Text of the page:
Hypocalcemia is a relatively rare disorder in horses that has also been referred to as lactation tetany, transport tetany, idiopathic hypocalcemia, and eclampsia. Clinical signs, diagnosis, and treatment are discussed elsewhere (see Hypocalcemic Tetany in Horses). In addition to hypocalcemia, a metabolic alkalosis, hypomagnesemia/hypermagnesemia, and hyperphosphatemia/hypophosphatemia may be present and need correction before a return to normal function is seen. Relapses do occur.
Synchronous diaphragmatic flutter is due to firing of the phrenic nerve in synchrony with atrial depolarization, causing the diaphragm to contract with each heartbeat. This occasionally produces an audible thumping sound. Inciting causes include endurance exercise, hypocalcemia, hypoparathyroidism, digestive disturbances, and repeated administration of calcium-containing fluids to performance horses. Synchronous diaphragmatic flutter may be a singular occurrence or a chronic recurring problem. The most consistently reported metabolic derangement is low serum ionized calcium concentrations usually associated with hypochloremic metabolic alkalosis. Metabolic alkalosis may alter the ratio of free to bound calcium (increasing calcium binding to protein and decreasing ionized calcium), which possibly induces diaphragmatic flutter.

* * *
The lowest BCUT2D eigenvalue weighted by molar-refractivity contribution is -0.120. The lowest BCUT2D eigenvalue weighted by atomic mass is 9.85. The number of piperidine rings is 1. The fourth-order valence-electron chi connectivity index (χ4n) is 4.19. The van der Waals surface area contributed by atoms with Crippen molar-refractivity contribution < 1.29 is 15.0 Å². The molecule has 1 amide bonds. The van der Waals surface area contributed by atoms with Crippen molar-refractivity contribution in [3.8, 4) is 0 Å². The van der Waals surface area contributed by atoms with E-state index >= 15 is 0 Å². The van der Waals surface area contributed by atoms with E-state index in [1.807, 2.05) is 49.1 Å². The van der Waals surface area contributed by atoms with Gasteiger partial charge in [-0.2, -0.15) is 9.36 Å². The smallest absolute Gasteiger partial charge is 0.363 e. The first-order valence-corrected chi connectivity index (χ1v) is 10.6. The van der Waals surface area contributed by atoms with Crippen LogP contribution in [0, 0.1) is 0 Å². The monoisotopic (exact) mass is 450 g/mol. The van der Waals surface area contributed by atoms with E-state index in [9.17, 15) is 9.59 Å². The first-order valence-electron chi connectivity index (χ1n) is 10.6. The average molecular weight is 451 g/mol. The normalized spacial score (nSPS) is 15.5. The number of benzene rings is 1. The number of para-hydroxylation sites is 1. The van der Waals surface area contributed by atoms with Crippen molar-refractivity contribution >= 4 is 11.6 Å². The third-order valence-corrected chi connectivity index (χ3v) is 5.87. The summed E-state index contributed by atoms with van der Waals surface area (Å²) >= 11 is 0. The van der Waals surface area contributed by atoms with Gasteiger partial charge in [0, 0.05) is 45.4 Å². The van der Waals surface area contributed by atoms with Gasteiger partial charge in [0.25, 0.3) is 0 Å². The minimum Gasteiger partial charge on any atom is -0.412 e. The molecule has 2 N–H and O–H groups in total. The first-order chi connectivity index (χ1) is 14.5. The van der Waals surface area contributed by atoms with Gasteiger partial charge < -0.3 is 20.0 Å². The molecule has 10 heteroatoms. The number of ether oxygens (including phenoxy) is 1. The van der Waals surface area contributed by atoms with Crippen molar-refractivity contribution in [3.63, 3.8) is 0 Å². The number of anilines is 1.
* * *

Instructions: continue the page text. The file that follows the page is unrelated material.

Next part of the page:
Most horses undergo rapid remission of signs when given calcium solutions IV. Although hypomagnesemia is often present with synchronous diaphragmatic flutter, horses do not respond to magnesium supplementation unless calcium is administered concurrently. Response to therapy is also reflected by improved mental status, return of appetite, and gut motility. For horses with chronic diaphragmatic flutter, providing chloride, potassium, sodium, calcium, and magnesium during prolonged exercise may help reduce fluid losses and the metabolic alkalosis. Alternative approaches involve reducing dietary calcium for a few days before competition in horses prone to diaphragmatic flutter. This reduction in dietary calcium may stimulate the endocrine homeostatic mechanisms and increase osteoclastic activity. Limiting alfalfa hay, which has a relatively high calcium concentration, may be indicated in chronically affected horses.